Bruichladdich launches Rare Cask Series

Islay distillery Bruichladdich has launched a Rare Cask Series and it has also revealed plans for a potential Islay Single Rye in the future. 

The Rare Cask series comprises three single malts taken from the last of the remaining parcels of whisky distilled in 1984, 85 and 86. Each of the trio is available for around £700 per bottle, and for each whisky there are between 3,000 and 4,200 bottles in total. 

Distillery manager, Allan Logan, told DRN: “It usually depends when the whisky is ready but we decided that all three are exceptional right now and needed to be released together, so it has become a trilogy, which is a rare thing.”

The three whiskies include Bruichladdich 1984, taken from 12 casks of ‘classic’ Bourbon-aged Bruichladdich and then transferred into fresh Bourbon casks in 2008; Bruichladdich 1885, taken from the final 22 casks of legacy stock, which was then re-casked from third-fill Bourbon casks into fresh casks in 2012; and Bruichladdich 1986, taken from seven oloroso Sherry butts filled in 1986 and later transferred into Pedro Ximenez Sherry butts in 2012.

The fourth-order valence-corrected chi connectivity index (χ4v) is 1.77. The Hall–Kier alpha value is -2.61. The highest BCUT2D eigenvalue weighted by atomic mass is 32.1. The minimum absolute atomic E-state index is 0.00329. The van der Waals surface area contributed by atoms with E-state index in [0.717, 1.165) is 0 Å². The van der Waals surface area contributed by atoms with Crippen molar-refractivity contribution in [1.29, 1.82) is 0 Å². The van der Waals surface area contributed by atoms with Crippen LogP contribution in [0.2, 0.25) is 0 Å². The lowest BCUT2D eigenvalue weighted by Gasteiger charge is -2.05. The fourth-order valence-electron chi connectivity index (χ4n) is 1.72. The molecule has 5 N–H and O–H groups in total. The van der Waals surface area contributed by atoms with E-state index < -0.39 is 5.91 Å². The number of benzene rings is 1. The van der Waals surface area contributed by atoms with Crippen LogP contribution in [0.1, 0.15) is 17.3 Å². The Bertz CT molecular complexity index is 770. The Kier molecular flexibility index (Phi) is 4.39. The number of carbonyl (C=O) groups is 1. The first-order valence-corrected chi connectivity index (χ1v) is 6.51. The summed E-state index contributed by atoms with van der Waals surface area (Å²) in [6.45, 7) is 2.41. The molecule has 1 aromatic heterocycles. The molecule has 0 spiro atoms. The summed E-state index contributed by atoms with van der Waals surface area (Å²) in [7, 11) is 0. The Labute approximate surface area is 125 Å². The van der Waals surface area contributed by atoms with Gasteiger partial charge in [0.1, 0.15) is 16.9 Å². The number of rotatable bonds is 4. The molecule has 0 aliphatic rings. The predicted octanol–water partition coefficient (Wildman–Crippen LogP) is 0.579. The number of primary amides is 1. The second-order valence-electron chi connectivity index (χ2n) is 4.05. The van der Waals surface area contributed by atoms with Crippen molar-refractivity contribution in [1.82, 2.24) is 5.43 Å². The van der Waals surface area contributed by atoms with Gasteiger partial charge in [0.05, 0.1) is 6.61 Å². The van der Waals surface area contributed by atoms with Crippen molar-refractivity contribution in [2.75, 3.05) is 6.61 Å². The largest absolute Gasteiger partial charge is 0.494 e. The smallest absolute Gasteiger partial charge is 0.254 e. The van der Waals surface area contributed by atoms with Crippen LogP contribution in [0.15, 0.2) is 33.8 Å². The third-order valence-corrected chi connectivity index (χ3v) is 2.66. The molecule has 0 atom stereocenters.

Separately, the distillery said it is working on a number of new projects, including growing some rye on Islay. 

Logan, said: “We will age the liquid and potentially there could be an Islay Single Rye in years to come.

“We are also generally experimenting more with virgin oak, so we are looking at Andean oak from South America, and we are quite excited about that, and we have Japanese oak. People are looking for whisky that is a bit more intense, so we are looking at the kinds of flavours you can get from virgin oak. We are interested in exploring terroir and provenance, so we have souced this from different parts of the world. 

“We are also working on some regional trials, which are barley related. So we are using the same varieties of barley and we have planted these in areas in the north, south, east and west of Scotland to see how it influences terroir. This has never been done before in the industry. 

“It’s all work in progress, and the liquid decides how it ends up. We are not trying to repeat what we have done before, and it is quite refreshing to work like that.”

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